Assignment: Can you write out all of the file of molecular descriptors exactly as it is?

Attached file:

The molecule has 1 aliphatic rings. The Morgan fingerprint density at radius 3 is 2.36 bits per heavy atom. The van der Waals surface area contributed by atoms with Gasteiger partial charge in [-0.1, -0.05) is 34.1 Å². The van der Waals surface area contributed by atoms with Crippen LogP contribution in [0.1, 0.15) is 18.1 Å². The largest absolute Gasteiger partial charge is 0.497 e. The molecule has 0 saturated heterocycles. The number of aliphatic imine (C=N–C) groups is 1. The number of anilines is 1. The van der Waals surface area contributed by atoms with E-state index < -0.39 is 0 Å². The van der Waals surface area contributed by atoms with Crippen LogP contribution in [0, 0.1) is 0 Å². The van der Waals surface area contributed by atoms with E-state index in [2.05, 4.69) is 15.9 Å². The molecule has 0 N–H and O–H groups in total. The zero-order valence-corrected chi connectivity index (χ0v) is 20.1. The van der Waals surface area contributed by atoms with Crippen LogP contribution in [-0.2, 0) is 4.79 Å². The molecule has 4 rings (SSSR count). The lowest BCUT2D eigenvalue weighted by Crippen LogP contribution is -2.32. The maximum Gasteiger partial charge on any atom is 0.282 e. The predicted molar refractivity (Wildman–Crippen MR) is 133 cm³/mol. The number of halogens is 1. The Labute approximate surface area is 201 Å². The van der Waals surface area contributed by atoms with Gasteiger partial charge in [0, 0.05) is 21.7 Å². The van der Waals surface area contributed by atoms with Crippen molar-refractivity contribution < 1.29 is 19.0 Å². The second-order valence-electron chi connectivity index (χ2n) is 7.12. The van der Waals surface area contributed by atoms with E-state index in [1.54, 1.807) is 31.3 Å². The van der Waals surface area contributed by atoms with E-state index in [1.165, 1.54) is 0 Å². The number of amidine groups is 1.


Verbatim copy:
The molecule has 1 aliphatic rings. The Morgan fingerprint density at radius 3 is 2.36 bits per heavy atom. The van der Waals surface area contributed by atoms with Gasteiger partial charge in [-0.1, -0.05) is 34.1 Å². The van der Waals surface area contributed by atoms with Crippen LogP contribution in [0.1, 0.15) is 18.1 Å². The largest absolute Gasteiger partial charge is 0.497 e. The molecule has 0 saturated heterocycles. The number of aliphatic imine (C=N–C) groups is 1. The number of anilines is 1. The van der Waals surface area contributed by atoms with E-state index < -0.39 is 0 Å². The van der Waals surface area contributed by atoms with Crippen LogP contribution in [0, 0.1) is 0 Å². The van der Waals surface area contributed by atoms with E-state index in [2.05, 4.69) is 15.9 Å². The molecule has 0 N–H and O–H groups in total. The zero-order valence-corrected chi connectivity index (χ0v) is 20.1. The van der Waals surface area contributed by atoms with Crippen LogP contribution in [-0.2, 0) is 4.79 Å². The molecule has 4 rings (SSSR count). The lowest BCUT2D eigenvalue weighted by Crippen LogP contribution is -2.32. The maximum Gasteiger partial charge on any atom is 0.282 e. The predicted molar refractivity (Wildman–Crippen MR) is 133 cm³/mol. The number of halogens is 1. The Labute approximate surface area is 201 Å². The van der Waals surface area contributed by atoms with Gasteiger partial charge in [0, 0.05) is 21.7 Å². The van der Waals surface area contributed by atoms with Crippen molar-refractivity contribution < 1.29 is 19.0 Å². The second-order valence-electron chi connectivity index (χ2n) is 7.12. The van der Waals surface area contributed by atoms with E-state index in [1.54, 1.807) is 31.3 Å². The van der Waals surface area contributed by atoms with E-state index in [1.165, 1.54) is 0 Å². The number of amidine groups is 1.